When you walk into a museum and find that your favorite Schieles and Munchs have all been rearranged to a particular configuration, you might wonder what the point is. Pianist Shai Wosner was a musical curator Friday night, but an inscrutable one, never explaining why he assembled the first half of his stunningly beautiful Philadelphia Chamber Music Society recital debut by interspersing Schubert impromptus with Chopin impromptus. Do they share more than a name?
Actually, it was a gift that Wosner was mum about motivation, giving his American Philosophical Society listeners license for imagination, and before long, you wondered whether the point wasn't about these two composers but a triangulation to a third. Schumann was never referenced explicitly, but as he was so ardent a Schubert admirer, you noticed how Schubert's manic traits became a route to Schumann's progressive ideas. Chopin's reputation now has been overtaken by his showpieces, but here, in Impromptus No. 1 and 3, we hear the same laughing gestures, impetuous mood changes, and breathless euphoria as Schumann. Wosner traveled from sound world to sound world with no break for applause. So who was the greater pioneer? Was Chopin more evolved than we thought, especially as he and Schumann share the same birth year, 1810?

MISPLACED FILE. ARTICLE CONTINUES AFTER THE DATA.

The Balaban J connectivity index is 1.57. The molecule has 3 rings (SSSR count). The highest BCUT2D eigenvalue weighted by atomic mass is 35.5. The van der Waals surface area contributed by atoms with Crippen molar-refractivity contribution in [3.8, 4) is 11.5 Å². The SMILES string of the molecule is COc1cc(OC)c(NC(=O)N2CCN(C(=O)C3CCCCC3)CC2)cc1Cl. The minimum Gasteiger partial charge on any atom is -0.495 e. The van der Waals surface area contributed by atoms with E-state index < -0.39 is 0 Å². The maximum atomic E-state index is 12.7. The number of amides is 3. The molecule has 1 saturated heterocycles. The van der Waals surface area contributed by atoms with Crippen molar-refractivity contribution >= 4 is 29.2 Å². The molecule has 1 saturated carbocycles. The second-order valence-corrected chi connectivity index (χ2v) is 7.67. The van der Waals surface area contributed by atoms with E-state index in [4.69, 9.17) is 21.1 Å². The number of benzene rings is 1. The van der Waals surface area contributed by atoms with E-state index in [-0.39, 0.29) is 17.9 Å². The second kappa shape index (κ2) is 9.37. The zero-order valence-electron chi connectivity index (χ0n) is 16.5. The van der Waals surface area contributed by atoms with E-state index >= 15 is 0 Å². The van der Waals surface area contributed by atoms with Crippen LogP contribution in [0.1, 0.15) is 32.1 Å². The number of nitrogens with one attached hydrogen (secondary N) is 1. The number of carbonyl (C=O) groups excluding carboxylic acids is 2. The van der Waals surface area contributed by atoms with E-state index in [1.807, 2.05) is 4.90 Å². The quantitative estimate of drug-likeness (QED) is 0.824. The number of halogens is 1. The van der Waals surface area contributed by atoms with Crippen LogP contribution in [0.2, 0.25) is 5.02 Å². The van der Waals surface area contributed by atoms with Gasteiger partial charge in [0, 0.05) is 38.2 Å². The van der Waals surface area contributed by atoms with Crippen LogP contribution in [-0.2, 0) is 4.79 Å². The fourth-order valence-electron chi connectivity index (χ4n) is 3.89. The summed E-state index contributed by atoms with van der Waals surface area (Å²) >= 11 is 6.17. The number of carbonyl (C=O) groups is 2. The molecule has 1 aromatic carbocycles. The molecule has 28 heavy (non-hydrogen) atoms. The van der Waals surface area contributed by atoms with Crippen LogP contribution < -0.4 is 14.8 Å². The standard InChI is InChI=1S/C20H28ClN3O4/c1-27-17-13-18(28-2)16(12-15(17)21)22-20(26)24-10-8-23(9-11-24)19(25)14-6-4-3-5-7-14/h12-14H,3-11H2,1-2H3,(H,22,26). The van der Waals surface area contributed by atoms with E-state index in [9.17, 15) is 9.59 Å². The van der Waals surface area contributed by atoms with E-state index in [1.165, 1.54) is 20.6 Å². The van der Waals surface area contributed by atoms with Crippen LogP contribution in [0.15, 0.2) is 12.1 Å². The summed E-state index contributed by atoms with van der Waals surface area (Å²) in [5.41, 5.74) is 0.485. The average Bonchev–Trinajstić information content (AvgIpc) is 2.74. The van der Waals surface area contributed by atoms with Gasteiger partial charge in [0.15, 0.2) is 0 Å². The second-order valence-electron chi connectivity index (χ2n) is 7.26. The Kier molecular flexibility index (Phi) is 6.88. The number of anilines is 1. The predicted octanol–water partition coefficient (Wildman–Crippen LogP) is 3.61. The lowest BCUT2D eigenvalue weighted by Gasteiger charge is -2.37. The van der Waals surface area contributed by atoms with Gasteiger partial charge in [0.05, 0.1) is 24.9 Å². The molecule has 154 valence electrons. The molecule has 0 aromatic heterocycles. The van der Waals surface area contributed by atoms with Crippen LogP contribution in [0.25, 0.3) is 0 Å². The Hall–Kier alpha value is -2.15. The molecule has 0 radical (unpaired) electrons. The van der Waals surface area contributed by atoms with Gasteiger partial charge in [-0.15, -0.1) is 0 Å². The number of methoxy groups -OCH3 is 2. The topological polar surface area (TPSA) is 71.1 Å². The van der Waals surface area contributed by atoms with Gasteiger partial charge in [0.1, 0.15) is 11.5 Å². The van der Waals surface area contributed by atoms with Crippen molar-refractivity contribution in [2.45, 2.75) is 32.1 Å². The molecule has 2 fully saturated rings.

If Wosner was being a sly revisionist, he was no less a sly player, shading Schubert's Impromptu No. 2 in A Flat Major, D. 935 as more dancerly than stately, and, thus, Chopinesque. He beautifully raised the variations of Schubert's Impromptu No. 3 in B Flat Major, D. 935 to its full tragic-comedic potential.
Three pianistic progressives - Beethoven, Ligeti, and Haydn - commingled in similar fashion during the second half. But for all the rhythmic and motivic connections laid bare, the more dazzling thread was the pianist himself. He used facile technique to wonderfully expressive ends, deploying each hand to pursue a different color in the Schubert Impromptu No. 4 in F Minor; and flavoring both Haydn's Fantasia (Capriccio) in C Major, Hob. XVII:4 and Ligeti's Capriccio No. 1 of 1947 with jaunty drama.
Beethoven ended, and came across as the supreme synthesis of the contrast explored by others. The Sonata in C Major, Opus 2, No. 3 alternates between Mozartean simplicity and great innovation, nowhere more so than in the second movement, which doles out initial material in doses cushioned by gracious silence, then veers into something darker. But Beethoven only provided the emotional suggestion. Wosner made it sheer terror.